Many people will have seen William Shakespeare’s plays on film — whether that’s Baz Luhrmann’s critically-acclaimed Romeo + Juliet or one of Kenneth Branagh’s innumerable Shakespeare adaptions.
Likewise, many people will probably have seen a Shakespeare play on stage.
The 17th Century playwright remains one of the most popular writers in the English language, even 402 years after his death. The writer’s works are perennial favourites, ripe for adaption by everyone from big budget movie studio bosses to school drama teachers.
Love them or hate them, Shakespeare adaptions are almost as ingrained in our culture as the themes of love, death, and money which they are about.
Old play, new tech
There are plenty of ways that director Kit Monkman’s version of Macbeth is different to versions that have gone before. The most obvious is that Monkman’s Macbeth was filmed entirely on green screen.
Instead of a traditional set, the action takes place with a revolving globe. The camera pans around, illuminating different rooms and the characters within them. It’s almost like watching a darkened doll’s house with real people inside.
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Monkman tells to Verdict:
I had co-directed a film, the only other film I’d been involved with on that level. It was a film called The Knife That Killed Me which was a 100% green screen film. It was totally experimental, and partially successful but also full of the deep flaws of something as experimental as it was. I came away from it scratching my head, but also thinking there’s something really interesting about this language and thinking about the potential in other areas.
But it was a struggle to find a property that would lend itself to that. Shakespeare immediately came to mind because it was so extraordinarily effective on a blank stage. Filmmakers constantly keep trying to reinvent Shakespeare on screen. Each generation comes along with new technologies and new ideas. I thought it was really interesting because the technique we’d evolved felt very much like a hybrid between theatre and film.
It’s a 17th Century play that’s loosely based on 11th Century Scotland and we’re making it in the 21st Century. We wanted to make a story that felt of now but also incorporated all those elements of its heritage. And, of course, being on green screen meant that we could. There’s nothing to give away what your world is other than the world you create. Quite like being in the theatre.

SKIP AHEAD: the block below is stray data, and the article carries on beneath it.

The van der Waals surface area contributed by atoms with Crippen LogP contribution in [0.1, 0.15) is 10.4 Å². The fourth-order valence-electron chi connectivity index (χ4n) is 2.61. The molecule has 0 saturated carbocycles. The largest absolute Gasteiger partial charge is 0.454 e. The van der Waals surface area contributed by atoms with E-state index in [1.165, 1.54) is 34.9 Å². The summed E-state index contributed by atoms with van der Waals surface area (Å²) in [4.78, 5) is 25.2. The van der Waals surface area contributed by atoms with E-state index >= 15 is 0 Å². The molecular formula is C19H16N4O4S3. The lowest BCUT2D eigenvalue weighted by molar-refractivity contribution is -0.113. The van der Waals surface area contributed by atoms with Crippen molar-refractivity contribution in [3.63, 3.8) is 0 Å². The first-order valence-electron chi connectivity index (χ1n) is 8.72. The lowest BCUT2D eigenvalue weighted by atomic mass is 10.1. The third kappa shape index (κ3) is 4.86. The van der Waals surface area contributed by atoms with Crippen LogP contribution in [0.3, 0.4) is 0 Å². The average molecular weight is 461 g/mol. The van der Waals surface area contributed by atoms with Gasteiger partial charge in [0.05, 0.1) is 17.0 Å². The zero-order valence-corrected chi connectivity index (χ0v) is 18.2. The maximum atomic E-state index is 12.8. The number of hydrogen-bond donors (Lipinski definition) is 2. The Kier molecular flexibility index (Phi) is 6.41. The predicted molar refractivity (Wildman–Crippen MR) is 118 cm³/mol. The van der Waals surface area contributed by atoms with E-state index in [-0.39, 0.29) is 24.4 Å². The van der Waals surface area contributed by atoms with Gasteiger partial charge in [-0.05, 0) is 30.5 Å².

A new Macbeth for a new age
While Monkman’s Macbeth film is visually distinct it is just one of many adaptions of that particular Shakespeare play this year. In fact, including the film, there are 19 adaptions of Macbeth being staged in the UK alone in 2018. Safe to say, it’s a popular play at the moment.
Arguably that’s because Macbeth is Shakespeare at his best. The plot contains everything Shakespeare does best. There’s sex, murder, politics, and a troupe of prophecy-making witches to boot.
Still, Monkman’s version does plenty of things differently from the other major adaptions of 2018.
Unlike the versions being staged at the Royal Shakespeare Company and the National Theatre, Monkman’s Lord and Lady Macbeth are young people.
Mark Rowley and Akiya Henry, the film’s lead actors are both in their mid-twenties, a stark contrast to the RSC and NT versions which present the Macbeth couple as middle-aged.
The age difference adds a completely different texture to this adaptions, says Monkman:
The age thing was something that mattered a lot to me. One of the things I wanted to do when we were setting out was to create an empathic or sympathetic Macbeth and Lady Macbeth. I didn’t want them to be these absolute outliers of evil.
We wanted to bring them, as close as its possible, back into the fold, and for us to feel something for them. I always feel that the older you play the Macbeths the more they become political and wise. You can’t really accept that they get caught up in the adrenaline of the moment.
Whereas our couple are young and very much in love and there’s a sort of sense, I hope that they get swept along by the adrenaline of the possibility of the outcome. In that sense, they become more sympathetic, I think.
Double, double, toil and trouble: